Taking on parental responsibilities for children from previous relationships is common in Virginia, and many stepparents are happy to care for their new stepchildren.
Often, the stepparent becomes as close to their stepchildren as they would their own child. In these cases, the stepparent may want to take the steps to legally adopt the child.
In Virginia, there are specific requirements and steps you have to take in order to adopt a stepchild. This article will cover the basics of this process.
Should I Adopt My Stepchild?
It may feel like your stepchild is your biological child already, especially if they live with you all or most of the time.
However, in Virginia, your stepchildren will only gain the same legal protections as your biological children if you legally adopt them.
Generally speaking, there are three reasons why you would want to legally adopt a stepchild:
- Increased financial and legal responsibility as a result of becoming their legal guardian
- Easier intestate succession
- Personal reasons
We’ll go into further detail for each below.
1) You’ll gain financial and legal responsibility for your stepchild.
As the child’s legal parent, you’ll have an increased responsibility and privilege to provide for your child.
Similarly, you’ll also have greater powers to make legal decisions on their behalf without the approval of either biological parent, such as for emergency medical care.
Further, establishing a permanent legal relationship with your stepchild does not just come with benefits for you, it will also benefit your stepchild.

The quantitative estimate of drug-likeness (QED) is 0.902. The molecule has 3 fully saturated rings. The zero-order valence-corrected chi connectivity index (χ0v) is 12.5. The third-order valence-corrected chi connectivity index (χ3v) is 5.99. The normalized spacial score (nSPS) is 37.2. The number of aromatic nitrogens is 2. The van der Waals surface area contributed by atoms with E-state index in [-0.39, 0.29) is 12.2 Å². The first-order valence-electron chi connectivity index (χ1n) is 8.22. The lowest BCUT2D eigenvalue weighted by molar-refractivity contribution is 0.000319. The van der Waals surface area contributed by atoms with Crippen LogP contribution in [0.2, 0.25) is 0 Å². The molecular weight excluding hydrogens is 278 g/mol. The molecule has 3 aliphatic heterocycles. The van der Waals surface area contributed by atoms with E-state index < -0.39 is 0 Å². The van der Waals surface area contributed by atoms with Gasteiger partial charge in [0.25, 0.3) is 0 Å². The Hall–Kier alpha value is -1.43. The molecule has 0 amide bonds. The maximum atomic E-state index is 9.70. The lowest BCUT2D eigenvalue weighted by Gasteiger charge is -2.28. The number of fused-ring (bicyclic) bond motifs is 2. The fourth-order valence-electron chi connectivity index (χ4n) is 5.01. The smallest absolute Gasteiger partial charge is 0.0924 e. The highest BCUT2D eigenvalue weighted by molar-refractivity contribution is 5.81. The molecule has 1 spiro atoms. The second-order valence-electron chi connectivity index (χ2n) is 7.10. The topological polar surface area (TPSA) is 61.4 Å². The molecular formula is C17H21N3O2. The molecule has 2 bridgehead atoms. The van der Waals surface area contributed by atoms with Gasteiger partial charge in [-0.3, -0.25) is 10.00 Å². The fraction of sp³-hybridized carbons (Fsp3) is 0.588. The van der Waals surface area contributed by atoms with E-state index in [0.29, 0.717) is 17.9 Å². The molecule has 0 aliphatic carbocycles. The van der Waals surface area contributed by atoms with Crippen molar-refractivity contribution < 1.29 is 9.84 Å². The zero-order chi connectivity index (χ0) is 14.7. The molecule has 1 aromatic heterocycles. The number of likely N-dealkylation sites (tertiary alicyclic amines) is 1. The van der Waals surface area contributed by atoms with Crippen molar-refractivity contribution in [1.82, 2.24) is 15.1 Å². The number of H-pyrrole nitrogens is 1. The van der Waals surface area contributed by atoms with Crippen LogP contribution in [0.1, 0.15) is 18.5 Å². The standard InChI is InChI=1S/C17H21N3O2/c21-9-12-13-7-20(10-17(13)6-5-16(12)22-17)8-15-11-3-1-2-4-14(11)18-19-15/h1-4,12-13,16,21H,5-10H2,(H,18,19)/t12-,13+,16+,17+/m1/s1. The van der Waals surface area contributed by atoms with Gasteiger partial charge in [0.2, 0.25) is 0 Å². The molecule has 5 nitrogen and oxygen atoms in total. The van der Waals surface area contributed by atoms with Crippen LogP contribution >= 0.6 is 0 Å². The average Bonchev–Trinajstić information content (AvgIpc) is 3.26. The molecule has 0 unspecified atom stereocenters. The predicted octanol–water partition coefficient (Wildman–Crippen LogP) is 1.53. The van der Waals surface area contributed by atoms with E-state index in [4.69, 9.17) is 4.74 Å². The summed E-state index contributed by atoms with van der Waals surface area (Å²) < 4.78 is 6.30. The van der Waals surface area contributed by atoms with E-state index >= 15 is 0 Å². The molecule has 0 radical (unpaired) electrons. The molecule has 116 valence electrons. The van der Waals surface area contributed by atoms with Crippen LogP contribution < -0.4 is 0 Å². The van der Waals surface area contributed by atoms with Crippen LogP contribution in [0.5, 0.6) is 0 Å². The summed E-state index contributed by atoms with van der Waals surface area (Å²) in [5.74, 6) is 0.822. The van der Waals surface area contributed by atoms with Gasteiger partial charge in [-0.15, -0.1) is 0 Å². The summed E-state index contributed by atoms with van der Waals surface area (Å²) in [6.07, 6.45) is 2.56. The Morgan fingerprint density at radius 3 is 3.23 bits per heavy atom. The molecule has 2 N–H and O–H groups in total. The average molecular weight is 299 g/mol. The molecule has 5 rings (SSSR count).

For example, he or she will then be eligible for benefits such as coverage under your medical insurance.
It also protects your stepchild by ensuring they will have a legal guardian should something happen to your spouse.
As another added bonus, by legally adopting the child you can also choose to change the child’s name to match your new family name.
2) Your child can more easily inherit from you.
If you die without a will in Virginia, your estate will go to your closest relatives under the state’s “intestate succession” laws.
By legally adopting your child, they gain the same intestate rights as any of your biological children.
Because of this, they can more easily benefit from any health or life insurance policies, and will have an easier time managing your estate after your death.
It’s important to note that timing is incredibly important here.
To quote from the Virginia Code:
“If…[when determining the rights of wills, trusts, intestate, etc.] a relationship of parent and child must be established…an adopted person is the child of an adopting parent and not of the biological parents, except that adoption of a child by the spouse of a biological parent has no effect on the relationship between the child and either biological parent.”Virginia Code § 64.2-102
Essentially, what this means is that if you adopt your partner’s child before you marry your spouse, the child’s legal parents are only you and your spouse.